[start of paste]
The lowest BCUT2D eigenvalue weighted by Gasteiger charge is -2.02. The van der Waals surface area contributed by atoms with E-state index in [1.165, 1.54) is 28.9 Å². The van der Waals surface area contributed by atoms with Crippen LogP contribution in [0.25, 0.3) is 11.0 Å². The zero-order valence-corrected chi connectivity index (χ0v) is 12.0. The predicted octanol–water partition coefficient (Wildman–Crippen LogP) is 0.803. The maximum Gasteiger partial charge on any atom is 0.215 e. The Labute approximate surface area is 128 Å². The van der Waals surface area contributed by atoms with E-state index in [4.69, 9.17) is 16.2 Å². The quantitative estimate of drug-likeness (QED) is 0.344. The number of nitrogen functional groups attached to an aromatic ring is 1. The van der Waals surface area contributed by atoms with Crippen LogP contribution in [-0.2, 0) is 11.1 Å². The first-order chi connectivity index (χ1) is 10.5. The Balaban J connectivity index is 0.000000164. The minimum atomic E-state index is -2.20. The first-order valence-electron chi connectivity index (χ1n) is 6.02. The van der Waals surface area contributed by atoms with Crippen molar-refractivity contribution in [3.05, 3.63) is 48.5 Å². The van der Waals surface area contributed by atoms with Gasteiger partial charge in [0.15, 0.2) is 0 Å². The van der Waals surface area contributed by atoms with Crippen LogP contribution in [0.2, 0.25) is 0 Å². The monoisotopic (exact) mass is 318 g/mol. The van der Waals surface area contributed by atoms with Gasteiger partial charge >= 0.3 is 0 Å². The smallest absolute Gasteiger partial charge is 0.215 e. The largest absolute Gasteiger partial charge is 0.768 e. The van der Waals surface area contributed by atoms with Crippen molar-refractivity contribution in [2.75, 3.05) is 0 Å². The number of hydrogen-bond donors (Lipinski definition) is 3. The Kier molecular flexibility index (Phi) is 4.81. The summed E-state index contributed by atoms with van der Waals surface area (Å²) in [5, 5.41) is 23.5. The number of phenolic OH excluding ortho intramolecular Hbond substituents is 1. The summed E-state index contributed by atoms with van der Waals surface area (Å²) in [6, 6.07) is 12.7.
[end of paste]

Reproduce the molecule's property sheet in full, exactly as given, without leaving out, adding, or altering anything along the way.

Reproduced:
The lowest BCUT2D eigenvalue weighted by Gasteiger charge is -2.02. The van der Waals surface area contributed by atoms with E-state index in [1.165, 1.54) is 28.9 Å². The van der Waals surface area contributed by atoms with Crippen LogP contribution in [0.25, 0.3) is 11.0 Å². The zero-order valence-corrected chi connectivity index (χ0v) is 12.0. The predicted octanol–water partition coefficient (Wildman–Crippen LogP) is 0.803. The maximum Gasteiger partial charge on any atom is 0.215 e. The Labute approximate surface area is 128 Å². The van der Waals surface area contributed by atoms with E-state index in [4.69, 9.17) is 16.2 Å². The quantitative estimate of drug-likeness (QED) is 0.344. The number of nitrogen functional groups attached to an aromatic ring is 1. The van der Waals surface area contributed by atoms with Crippen LogP contribution in [-0.2, 0) is 11.1 Å². The first-order chi connectivity index (χ1) is 10.5. The Balaban J connectivity index is 0.000000164. The minimum atomic E-state index is -2.20. The first-order valence-electron chi connectivity index (χ1n) is 6.02. The van der Waals surface area contributed by atoms with Crippen molar-refractivity contribution in [3.05, 3.63) is 48.5 Å². The van der Waals surface area contributed by atoms with Gasteiger partial charge in [0.15, 0.2) is 0 Å². The van der Waals surface area contributed by atoms with Crippen LogP contribution in [0.2, 0.25) is 0 Å². The monoisotopic (exact) mass is 318 g/mol. The van der Waals surface area contributed by atoms with Gasteiger partial charge >= 0.3 is 0 Å². The smallest absolute Gasteiger partial charge is 0.215 e. The largest absolute Gasteiger partial charge is 0.768 e. The van der Waals surface area contributed by atoms with Crippen molar-refractivity contribution in [2.75, 3.05) is 0 Å². The number of hydrogen-bond donors (Lipinski definition) is 3. The Kier molecular flexibility index (Phi) is 4.81. The summed E-state index contributed by atoms with van der Waals surface area (Å²) in [5, 5.41) is 23.5. The number of phenolic OH excluding ortho intramolecular Hbond substituents is 1. The summed E-state index contributed by atoms with van der Waals surface area (Å²) in [6, 6.07) is 12.7.